Vol. 20, No. 5,006 - The American Reporter - June 23, 2014




by Randolph T. Holhut
American Reporter Correspondent
Dummerston, Vt.
February 7, 2009
On Native Ground
TIME TO SHUT OFF THE FAT CAT'S MONEY MACHINE

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SONOMA COUNTY, CA. -- I'm sad about the state of the world economy - yet happy that the shop 'til you drop mentality is over.

The men and women that I work with were sacrificing their lives while we went about accumulating more stuff from Wal-Mart that we didn't really need.

There is resentment on the part of the young soldiers I work with.

They remind me that we do not act like a nation at war, just a military at war. Many military personnel wonder if the country is interested in what they are doing - are we concerned about them and their families? Are we willing to sacrifice, too? Have we lost interest in Iraq and Afghanistan now that the "shock and awe" part is over and things have gotten much more complicated.

They wonder why we didn't anticipate that this war would lead to adversity for our country and for the people who live in the countries we are at war with? How could we have been so wrong about so many things?

Why did we underestimate the danger and expense of this war? What were we really afraid of? Was it that we are running out of oil? Or that the Middle East was too unstable? How did we loose our bearings? What can we learn from this so that it doesn't happen again?

Many civilian employees, as well as military-personnel are deeply concerned about our values as a nation. They point to the contractors that are paid $350,000 a year (as apposed to the $30,000- 40,000 the military employees make) to "protect" and destroy in Iraq. Many of these contractors have no training in the ethics of war and are not responsible to any authority nor do they work under the rules of armed conflict. Some soldiers believe these non-uniformed contractors are putting them at risk.

I have also heard that they are also disturbed by the amount of corruption and waste in both wars. There have been piles of money misused and unaccounted for. This lack of oversight brings down the morale of our soldiers too. Others complain that they are fighting to support an Afghan government that operates off the money from the opium fields. Soldiers don't want to risk their lives for that nor do they want to support the trade of opium by keeping people away from the fields. How can the United States of America claim to be superior as a nation when all of this is going on?

Now that stocks are down 48% from a year ago and 100,000 jobs were lost last week alone, which will cause the economy to sink faster, we won't be shopping as much to keep up with the Jones. It really is an opportunity to exam every aspect of our democracy and financial system. Shocking times offer us a new way of seeing, and the possibility of an awakening. We are forced to change our thinking and our way of life.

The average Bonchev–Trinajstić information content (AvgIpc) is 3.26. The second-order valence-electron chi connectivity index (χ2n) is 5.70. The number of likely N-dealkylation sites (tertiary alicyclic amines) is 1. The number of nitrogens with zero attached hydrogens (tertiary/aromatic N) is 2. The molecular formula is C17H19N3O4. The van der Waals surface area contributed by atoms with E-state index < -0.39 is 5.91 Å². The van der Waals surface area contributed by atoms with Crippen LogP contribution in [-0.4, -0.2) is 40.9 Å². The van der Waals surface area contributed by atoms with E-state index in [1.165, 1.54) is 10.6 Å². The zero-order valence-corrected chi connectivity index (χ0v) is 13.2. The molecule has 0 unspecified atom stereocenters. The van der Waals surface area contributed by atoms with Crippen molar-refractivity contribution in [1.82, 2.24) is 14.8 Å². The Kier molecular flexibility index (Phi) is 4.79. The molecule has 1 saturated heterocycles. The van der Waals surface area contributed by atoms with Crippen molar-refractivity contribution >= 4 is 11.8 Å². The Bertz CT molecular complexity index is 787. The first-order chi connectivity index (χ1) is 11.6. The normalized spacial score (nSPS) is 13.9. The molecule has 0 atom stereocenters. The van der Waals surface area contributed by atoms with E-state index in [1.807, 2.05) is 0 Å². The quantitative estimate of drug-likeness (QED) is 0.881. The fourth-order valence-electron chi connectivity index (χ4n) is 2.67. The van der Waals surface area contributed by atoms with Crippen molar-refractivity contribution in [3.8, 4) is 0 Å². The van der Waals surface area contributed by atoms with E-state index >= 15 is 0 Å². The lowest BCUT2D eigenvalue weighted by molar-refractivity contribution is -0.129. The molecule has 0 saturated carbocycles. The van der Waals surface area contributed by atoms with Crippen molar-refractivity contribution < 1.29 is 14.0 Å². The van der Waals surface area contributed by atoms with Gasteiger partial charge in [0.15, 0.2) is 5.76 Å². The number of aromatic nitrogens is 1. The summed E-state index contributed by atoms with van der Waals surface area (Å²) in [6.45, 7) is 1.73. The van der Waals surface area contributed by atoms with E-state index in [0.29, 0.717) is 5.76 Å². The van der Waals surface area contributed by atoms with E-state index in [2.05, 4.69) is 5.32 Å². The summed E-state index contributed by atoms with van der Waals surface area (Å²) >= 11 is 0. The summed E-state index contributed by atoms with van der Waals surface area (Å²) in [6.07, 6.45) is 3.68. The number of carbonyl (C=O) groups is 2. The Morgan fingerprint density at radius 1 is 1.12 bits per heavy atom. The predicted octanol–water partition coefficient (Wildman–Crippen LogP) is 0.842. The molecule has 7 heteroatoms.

Big changes are happening, and we are going to have to dig deep into ourselves to recover from the destruction. I believe that this requires tapping into core values. President Obama talks often about hope, action and change. In order to actually make these changes we are in need of an overhaul on our attitudes.

The current research on happiness (see, A Scientific Approach to Happiness and Resilience, by Sonja Lyubominsky and Jamie Kurtz, January 2009) indicates that creativity, optimism, nurturing relationships, generosity, gratitude, forgiveness, and kindness are the things that really make us happy. These authors remind us that once your basic needs are met, money doesn't predict happiness.

I have been studying resilience since the 1970s, when I did my doctoral dissertation on coping strategies of terminally ill children hospitalized at a large medical center. They faced serious, painful health issues and were often separated from their family for long periods of time.

Most of the research that I have gathered in my studies can inform us about more key elements that keeps us flexible and strong during difficult times. They are: social support, education, relaxation, working through grief, managing strong emotions such as anger or fear, time in nature and a spiritual practice. These are the changeless things that we can find within the heart of change.

Now that we have had a paradigm shift in our country, as evidenced by the election of our new president, there is an opportunity for renewal, realignment, and restructuring. If we cooperate with this transitional time of change, I think we will be able to take quantum leaps out of this chaotic and challenging time. Crises can be a prelude to design innovation and a chance to get out of tunnel vision.

Get ready to toss the shopping-therapy state of mind and focus on a deeper empathic attitude toward ourselves and others. May I suggest that as we are forced to sacrifice like our soldiers have been doing for the past eight years, we reach out to those among us who have been hurt the most. Among those, are soldiers in need support while they are "downrange" and when they come home ill and disabled or without a job. Their families suffer and because of that, we all suffer.

To be sure that this does not happen again, we need to choose leaders with the values and leadership skills that are not based on profit motives and fear. Look for leaders who are visionaries and who look for compromise and consensus. We need to choose leaders who are a magnet for growth and development rather than repeated failure.

Let's use this crisis as an opportunity.

Copyright 2014 Joe Shea The American Reporter. All Rights Reserved.

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